Smoky's body was still growing, changing. His body was hugely elongated now, and a third set of stocky, clawed legs was sprouting from the bottom of his rib cage. His skin was splitting, his white hide hanging in bloody tatters over swelling gray scales.
I was shaking with panic. The pain in my head was making it hard to think; I had no idea what I could do. Thunder rumbled, and the first raindrops started pattering down from the sky.
I can help, I heard in my mind. Let me out of this car and I can help.
The ferret? I didn't expect him to be able to communicate so soon.
I dropped my phone back in my pocket and hurried toward the Lincoln. "Hang on tight," I called, hoping the ferret would hear and understand. "I'm gonna turn the car over."
I spoke the word of a long-dead tribe that described the act of putting a turtle or beetle back on its feet. I made a sweeping movement with both hands. The headache throbbed anew, but I ignored it. I wasn't going to keel over just yet.
The Lincoln creaked over and whammed back down on its wheels. A moment later the ferret poked his head up in the open window.
I ran to the car and started to unbuckle the ferret's harness, wishing I could remember more about what I was supposed to do with a newly-awakened familiar. According to Cooper, familiars could be tremendously knowledgeable, veritable furry little walking magic encyclopedias, provided you were lucky enough to get an experienced one. If the ferret was as green as I was, though, it would be "Magic For Dummies" time and we were probably screwed.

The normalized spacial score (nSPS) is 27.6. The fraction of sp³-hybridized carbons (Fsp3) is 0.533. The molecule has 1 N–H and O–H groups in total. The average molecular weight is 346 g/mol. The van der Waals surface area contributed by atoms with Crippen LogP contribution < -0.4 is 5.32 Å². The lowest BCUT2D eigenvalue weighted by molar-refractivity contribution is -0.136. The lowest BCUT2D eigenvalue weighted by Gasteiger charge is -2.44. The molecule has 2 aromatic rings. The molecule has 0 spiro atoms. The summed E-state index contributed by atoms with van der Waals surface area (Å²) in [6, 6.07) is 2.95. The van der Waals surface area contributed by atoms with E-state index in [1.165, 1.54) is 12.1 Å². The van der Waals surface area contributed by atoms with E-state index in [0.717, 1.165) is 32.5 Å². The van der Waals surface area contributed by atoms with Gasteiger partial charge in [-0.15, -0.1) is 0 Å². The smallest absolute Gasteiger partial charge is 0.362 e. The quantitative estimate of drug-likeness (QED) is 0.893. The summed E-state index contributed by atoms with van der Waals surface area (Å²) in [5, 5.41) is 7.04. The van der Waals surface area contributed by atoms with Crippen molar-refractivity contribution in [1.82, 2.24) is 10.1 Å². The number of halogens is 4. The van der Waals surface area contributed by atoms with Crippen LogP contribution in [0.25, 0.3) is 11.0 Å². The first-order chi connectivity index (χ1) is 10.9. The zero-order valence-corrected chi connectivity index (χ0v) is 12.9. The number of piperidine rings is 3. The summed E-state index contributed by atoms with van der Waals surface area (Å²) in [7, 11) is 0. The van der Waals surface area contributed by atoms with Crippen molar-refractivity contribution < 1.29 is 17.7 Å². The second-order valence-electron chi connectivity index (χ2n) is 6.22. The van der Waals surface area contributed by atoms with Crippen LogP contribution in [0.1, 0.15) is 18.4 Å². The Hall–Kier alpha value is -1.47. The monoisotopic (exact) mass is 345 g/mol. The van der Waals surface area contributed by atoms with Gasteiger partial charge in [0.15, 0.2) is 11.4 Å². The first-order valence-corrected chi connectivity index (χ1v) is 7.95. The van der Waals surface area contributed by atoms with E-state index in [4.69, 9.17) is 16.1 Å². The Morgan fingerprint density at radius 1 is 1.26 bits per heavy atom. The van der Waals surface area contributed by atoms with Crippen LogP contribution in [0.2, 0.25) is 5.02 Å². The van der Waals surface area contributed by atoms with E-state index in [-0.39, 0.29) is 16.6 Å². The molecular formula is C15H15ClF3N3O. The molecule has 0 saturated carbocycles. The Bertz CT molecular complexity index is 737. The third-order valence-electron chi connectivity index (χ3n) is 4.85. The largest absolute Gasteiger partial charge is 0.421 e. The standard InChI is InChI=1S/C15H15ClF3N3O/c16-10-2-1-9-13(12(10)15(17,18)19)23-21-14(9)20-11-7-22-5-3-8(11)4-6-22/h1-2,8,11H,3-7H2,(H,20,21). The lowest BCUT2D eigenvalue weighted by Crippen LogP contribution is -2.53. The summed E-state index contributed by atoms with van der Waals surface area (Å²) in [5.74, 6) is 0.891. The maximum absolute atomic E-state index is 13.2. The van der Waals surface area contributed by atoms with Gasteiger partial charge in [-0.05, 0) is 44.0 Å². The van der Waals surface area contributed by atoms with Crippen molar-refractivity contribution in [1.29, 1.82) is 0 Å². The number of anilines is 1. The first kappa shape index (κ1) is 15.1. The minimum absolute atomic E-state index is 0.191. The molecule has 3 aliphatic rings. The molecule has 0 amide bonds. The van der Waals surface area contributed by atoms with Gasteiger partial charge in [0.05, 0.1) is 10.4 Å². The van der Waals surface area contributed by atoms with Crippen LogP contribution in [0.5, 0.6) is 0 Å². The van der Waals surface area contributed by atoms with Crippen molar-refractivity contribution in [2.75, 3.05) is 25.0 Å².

Freed from his harness, the ferret clambered up the door's spongy weather stripping to the roof of the car so we were seeing eye-to-eye.
"So do you have any idea what's going on here?" I asked.
"His true body is coming through into this plane," the ferret told me, staring wide-eyed at Smoky's increasingly-monstrous form. The ferret sounded smart, his voice like that of an excitable middle-aged librarian inside my head. Finally, some good luck.
"It's what?" I asked.
"This animal body ... it's just a flesh vessel for my consciousness. I am not a ferret, and the entity that has inhabited Smoky's body is most assuredly not a cute little doggie. If I'm not mistaken, he's changing into something close to his true form," the ferret said. He had a little bit of an accent, I realized. A Canadian librarian.
"Clearly the magic from the portal has ... altered him."
"But how?" I did realize I was starting to sound like a three-year old.
"I'd hazard to say it's a side effect of whatever disastrous magic caused that portal to open."
"Which is a fancy way of saying you don't know?" The pain was making me crabbier than usual.
The ferret reared back, looking offended. "I admit I've never seen anything like this before, but I am certainly capable of educated conjecture."
The rain was coming down harder; it looked like Cooper and I had called up a real gully washer of a storm.
"Why wasn't I affected?"
"Well, you're not a transdimensional being like us familiars, are you?" the ferret replied. "Badly-controlled portal magic will inevitably affect us; I was lucky to be further away."
>> Go on to Spellbent: Chapter One, Part 13